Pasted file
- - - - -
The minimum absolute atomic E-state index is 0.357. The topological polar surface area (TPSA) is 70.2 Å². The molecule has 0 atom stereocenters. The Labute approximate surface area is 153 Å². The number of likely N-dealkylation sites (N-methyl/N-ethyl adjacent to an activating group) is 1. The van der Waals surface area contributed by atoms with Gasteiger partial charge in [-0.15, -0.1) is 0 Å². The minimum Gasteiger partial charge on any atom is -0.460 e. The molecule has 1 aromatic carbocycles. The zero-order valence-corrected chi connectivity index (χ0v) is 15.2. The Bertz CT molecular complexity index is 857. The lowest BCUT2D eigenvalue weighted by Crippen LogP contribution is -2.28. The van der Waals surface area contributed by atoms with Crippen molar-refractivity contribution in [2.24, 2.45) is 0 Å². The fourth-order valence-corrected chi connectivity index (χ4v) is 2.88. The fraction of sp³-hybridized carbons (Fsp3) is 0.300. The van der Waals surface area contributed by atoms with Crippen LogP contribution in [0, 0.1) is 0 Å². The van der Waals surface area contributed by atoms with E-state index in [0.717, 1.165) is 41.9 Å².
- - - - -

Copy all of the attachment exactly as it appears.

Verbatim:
The minimum absolute atomic E-state index is 0.357. The topological polar surface area (TPSA) is 70.2 Å². The molecule has 0 atom stereocenters. The Labute approximate surface area is 153 Å². The number of likely N-dealkylation sites (N-methyl/N-ethyl adjacent to an activating group) is 1. The van der Waals surface area contributed by atoms with Gasteiger partial charge in [-0.15, -0.1) is 0 Å². The minimum Gasteiger partial charge on any atom is -0.460 e. The molecule has 1 aromatic carbocycles. The zero-order valence-corrected chi connectivity index (χ0v) is 15.2. The Bertz CT molecular complexity index is 857. The lowest BCUT2D eigenvalue weighted by Crippen LogP contribution is -2.28. The van der Waals surface area contributed by atoms with Crippen molar-refractivity contribution in [2.24, 2.45) is 0 Å². The fourth-order valence-corrected chi connectivity index (χ4v) is 2.88. The fraction of sp³-hybridized carbons (Fsp3) is 0.300. The van der Waals surface area contributed by atoms with Crippen LogP contribution in [0, 0.1) is 0 Å². The van der Waals surface area contributed by atoms with E-state index in [0.717, 1.165) is 41.9 Å².